The Impact of AI on Cybersecurity: A Need for Preparedness

ISC2 reveals that, whilst AI can offer security benefits, businesses must navigate cyber and ethics challenges by investing in threat-prevention policies

Within the workforce, employees are starting to view enterprise AI as inevitable.

A new study conducted by leading cybersecurity non-profit ISC2 Study reveals the real-world impact of AI on cyber professionals and the urgent need for business to be better prepared as a result. Overwhelmingly, 88% of respondents view AI as significantly impacting their jobs, either now or in the near future, with 35% having already witnessed the transformative effects of AI.

Whilst AI holds great potential to counter cyber threats and improve safety effectiveness, ISC2 also highlights an urgent need for businesses to be better prepared to mitigate cyber risks and safeguard their infrastructure.

Collaboration needed to ensure safe AI adoption

With the number of cyberattacks, including ransomware threats, hitting record levels, there is a large fear within the business landscape that AI presents a very real threat to business survival. Many organisations surveyed last year discussed how they worry that digital threats will ultimately force their operations to cease over the next year. 

The cyber profession is still evaluating the full implications of AI. If the technology is integrated successfully into security tools moving forward, in addition to businesses becoming more cyber-aware, AI could hold great enterprise value moving forward.

Whilst ISC2 reports that 82% of respondents expressed optimism that AI will improve job efficiency and free up time for higher-value tasks, 75% are concerned that the technology will be used for cyberattacks or other malicious activities.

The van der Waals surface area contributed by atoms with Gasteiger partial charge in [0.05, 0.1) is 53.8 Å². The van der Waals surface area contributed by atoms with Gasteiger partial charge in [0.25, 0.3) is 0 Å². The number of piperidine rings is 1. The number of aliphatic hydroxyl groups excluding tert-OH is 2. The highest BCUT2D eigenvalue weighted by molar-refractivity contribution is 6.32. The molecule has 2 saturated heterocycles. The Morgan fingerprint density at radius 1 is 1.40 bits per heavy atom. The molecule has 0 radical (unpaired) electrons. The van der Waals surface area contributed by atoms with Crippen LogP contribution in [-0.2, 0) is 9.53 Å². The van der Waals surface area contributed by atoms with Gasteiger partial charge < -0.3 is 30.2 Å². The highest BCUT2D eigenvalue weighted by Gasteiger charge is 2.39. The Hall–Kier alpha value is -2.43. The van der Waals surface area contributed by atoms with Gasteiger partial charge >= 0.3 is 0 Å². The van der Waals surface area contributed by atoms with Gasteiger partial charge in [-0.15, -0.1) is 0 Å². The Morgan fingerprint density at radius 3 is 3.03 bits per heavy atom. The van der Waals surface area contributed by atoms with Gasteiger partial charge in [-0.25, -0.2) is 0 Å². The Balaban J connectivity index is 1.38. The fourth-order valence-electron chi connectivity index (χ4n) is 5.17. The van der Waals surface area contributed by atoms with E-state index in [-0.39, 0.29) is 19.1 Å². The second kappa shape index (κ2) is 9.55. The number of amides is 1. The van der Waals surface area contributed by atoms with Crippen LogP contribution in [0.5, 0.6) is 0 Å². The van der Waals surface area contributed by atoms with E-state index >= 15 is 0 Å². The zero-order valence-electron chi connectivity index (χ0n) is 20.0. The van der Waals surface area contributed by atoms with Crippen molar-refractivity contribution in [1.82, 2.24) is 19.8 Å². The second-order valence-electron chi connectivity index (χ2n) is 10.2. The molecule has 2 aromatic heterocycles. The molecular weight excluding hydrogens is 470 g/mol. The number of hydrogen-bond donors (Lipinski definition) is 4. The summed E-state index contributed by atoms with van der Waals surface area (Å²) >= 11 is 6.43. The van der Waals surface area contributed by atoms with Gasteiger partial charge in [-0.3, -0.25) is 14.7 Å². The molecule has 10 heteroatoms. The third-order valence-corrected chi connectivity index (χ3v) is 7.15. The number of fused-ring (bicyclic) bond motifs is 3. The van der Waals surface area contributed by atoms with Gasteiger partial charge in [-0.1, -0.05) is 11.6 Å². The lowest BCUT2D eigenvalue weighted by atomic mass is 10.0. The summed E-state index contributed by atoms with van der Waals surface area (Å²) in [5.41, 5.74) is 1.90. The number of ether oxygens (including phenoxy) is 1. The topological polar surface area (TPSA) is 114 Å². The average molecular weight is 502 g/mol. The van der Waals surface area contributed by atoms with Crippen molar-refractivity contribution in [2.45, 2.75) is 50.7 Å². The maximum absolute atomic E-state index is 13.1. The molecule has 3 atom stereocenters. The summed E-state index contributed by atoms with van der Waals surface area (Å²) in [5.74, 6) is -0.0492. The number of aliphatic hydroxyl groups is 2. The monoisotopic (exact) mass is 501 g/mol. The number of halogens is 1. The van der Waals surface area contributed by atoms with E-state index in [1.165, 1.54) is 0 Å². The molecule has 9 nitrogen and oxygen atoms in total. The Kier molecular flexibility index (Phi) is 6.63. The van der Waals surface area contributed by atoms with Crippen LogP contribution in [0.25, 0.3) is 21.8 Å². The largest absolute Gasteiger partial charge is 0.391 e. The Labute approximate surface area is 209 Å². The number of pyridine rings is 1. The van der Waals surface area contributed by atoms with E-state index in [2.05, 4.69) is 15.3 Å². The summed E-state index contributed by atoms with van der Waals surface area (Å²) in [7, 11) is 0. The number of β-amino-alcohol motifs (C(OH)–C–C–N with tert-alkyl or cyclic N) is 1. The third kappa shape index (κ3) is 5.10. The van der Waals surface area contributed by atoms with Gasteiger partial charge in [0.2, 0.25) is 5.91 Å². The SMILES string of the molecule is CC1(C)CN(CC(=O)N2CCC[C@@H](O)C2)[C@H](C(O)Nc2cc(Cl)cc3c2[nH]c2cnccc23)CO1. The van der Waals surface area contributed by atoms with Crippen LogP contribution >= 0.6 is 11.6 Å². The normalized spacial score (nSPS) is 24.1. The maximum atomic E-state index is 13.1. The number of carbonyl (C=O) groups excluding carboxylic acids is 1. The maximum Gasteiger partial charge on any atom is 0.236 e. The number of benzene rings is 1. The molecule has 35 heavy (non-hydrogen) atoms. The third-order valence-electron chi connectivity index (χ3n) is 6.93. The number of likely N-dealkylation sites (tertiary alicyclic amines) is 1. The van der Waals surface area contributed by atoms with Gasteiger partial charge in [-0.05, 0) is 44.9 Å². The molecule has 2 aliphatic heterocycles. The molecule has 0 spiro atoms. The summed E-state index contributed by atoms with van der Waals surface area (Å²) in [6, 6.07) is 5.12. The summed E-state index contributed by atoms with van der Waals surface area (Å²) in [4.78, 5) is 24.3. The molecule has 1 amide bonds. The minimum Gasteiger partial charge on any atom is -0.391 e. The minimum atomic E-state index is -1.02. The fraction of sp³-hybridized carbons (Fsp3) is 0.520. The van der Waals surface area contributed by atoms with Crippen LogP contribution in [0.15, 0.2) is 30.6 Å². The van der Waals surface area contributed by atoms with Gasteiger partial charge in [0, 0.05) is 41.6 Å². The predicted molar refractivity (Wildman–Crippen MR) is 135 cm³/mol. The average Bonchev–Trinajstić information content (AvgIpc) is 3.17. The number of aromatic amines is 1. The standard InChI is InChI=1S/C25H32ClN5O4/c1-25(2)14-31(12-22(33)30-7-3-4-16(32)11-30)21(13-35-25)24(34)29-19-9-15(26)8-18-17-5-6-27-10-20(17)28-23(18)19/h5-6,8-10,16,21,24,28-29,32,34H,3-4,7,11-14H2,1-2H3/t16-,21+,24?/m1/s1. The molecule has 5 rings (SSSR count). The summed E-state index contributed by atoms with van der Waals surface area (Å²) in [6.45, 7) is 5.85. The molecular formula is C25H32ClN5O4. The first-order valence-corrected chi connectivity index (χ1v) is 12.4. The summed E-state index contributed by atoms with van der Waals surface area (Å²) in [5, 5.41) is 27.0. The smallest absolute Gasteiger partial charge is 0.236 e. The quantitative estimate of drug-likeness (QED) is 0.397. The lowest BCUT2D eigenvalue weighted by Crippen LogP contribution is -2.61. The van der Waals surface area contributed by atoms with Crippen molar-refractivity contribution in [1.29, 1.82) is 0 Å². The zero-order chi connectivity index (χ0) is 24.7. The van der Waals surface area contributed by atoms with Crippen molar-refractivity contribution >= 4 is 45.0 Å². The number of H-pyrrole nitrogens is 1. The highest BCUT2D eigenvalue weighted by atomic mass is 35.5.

ISC2 also finds that there is a growing disparity between AI expertise and the level of preparedness to navigate these concerns, citing deepfakes, misinformation and social engineering as the top three concerns currently for cyber professionals.

Gen, the parent company of Norton, has already suggested that social engineering attacks in particular will become a much more pronounced threat in 2024, sparking even more AI governance debates.

However, despite such concerns, only 27% of those surveyed by ISC2 said their organisation has policies in place to utilise AI safely and ethically. In fact, 41% reported that they currently have minimal or no expertise in securing AI and machine learning technology - suggesting serious consequences if something were to go wrong.

Likewise, only 27% of participants said their organisation has formal policies in place on the safe and ethical use of AI, with 39% stating their organisation is currently discussing a formal policy.

The takeaway is that businesses would benefit from truly investing into AI value, whether that be via digitally upskilling their workforces or promoting greater transparency when it comes to AI security.

“Cybersecurity professionals anticipate both the opportunities and challenges AI presents, and are concerned their organisations lack the expertise and awareness to introduce AI into their operations securely,” says Clar Rosso, CEO of ISC2. 

“This creates a tremendous opportunity for cybersecurity professionals to lead, applying their expertise in secure technology and ensuring its safe and ethical use. In fact, ISC2 has developed AI workshops to foster the expert-led collaboration the cybersecurity workforce needs to address this challenge,” she continues.

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